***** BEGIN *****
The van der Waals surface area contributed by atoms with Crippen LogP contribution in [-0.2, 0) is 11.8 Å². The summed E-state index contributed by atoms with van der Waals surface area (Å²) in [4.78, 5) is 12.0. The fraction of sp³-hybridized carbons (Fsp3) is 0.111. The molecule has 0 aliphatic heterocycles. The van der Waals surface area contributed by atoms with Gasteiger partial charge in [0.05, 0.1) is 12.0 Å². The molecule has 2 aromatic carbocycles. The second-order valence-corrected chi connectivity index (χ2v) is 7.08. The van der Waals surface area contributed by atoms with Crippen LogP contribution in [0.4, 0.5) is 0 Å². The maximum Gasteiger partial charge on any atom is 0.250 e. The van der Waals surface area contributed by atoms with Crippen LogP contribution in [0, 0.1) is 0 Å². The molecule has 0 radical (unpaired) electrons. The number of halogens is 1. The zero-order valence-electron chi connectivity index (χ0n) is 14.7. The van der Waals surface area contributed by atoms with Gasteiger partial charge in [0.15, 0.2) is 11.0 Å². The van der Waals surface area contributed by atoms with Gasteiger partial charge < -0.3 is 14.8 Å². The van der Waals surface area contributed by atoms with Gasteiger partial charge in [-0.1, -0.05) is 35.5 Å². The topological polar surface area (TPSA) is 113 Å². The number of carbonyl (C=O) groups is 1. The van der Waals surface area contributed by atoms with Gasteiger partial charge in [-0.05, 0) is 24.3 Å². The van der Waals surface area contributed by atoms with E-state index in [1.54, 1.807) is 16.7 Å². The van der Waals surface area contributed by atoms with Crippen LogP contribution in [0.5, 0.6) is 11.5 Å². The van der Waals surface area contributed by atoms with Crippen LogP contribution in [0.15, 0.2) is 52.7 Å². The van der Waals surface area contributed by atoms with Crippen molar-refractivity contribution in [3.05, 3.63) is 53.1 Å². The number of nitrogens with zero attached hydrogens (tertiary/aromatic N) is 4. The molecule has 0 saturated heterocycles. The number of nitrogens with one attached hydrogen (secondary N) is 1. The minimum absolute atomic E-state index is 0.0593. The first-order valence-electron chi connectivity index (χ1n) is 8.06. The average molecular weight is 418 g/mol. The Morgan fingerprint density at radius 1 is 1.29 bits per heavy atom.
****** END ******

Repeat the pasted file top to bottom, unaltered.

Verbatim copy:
The van der Waals surface area contributed by atoms with Crippen LogP contribution in [-0.2, 0) is 11.8 Å². The summed E-state index contributed by atoms with van der Waals surface area (Å²) in [4.78, 5) is 12.0. The fraction of sp³-hybridized carbons (Fsp3) is 0.111. The molecule has 0 aliphatic heterocycles. The van der Waals surface area contributed by atoms with Gasteiger partial charge in [0.05, 0.1) is 12.0 Å². The molecule has 2 aromatic carbocycles. The second-order valence-corrected chi connectivity index (χ2v) is 7.08. The van der Waals surface area contributed by atoms with Crippen LogP contribution in [0.4, 0.5) is 0 Å². The maximum Gasteiger partial charge on any atom is 0.250 e. The van der Waals surface area contributed by atoms with Crippen LogP contribution in [0, 0.1) is 0 Å². The molecule has 0 radical (unpaired) electrons. The number of halogens is 1. The zero-order valence-electron chi connectivity index (χ0n) is 14.7. The van der Waals surface area contributed by atoms with Gasteiger partial charge in [0.15, 0.2) is 11.0 Å². The van der Waals surface area contributed by atoms with Gasteiger partial charge < -0.3 is 14.8 Å². The van der Waals surface area contributed by atoms with Gasteiger partial charge in [-0.1, -0.05) is 35.5 Å². The topological polar surface area (TPSA) is 113 Å². The number of carbonyl (C=O) groups is 1. The van der Waals surface area contributed by atoms with Gasteiger partial charge in [-0.05, 0) is 24.3 Å². The van der Waals surface area contributed by atoms with E-state index in [1.54, 1.807) is 16.7 Å². The van der Waals surface area contributed by atoms with Crippen LogP contribution in [0.5, 0.6) is 11.5 Å². The van der Waals surface area contributed by atoms with Crippen LogP contribution in [0.15, 0.2) is 52.7 Å². The van der Waals surface area contributed by atoms with Crippen molar-refractivity contribution in [3.05, 3.63) is 53.1 Å². The number of nitrogens with zero attached hydrogens (tertiary/aromatic N) is 4. The molecule has 0 saturated heterocycles. The number of nitrogens with one attached hydrogen (secondary N) is 1. The minimum absolute atomic E-state index is 0.0593. The first-order valence-electron chi connectivity index (χ1n) is 8.06. The average molecular weight is 418 g/mol. The Morgan fingerprint density at radius 1 is 1.29 bits per heavy atom.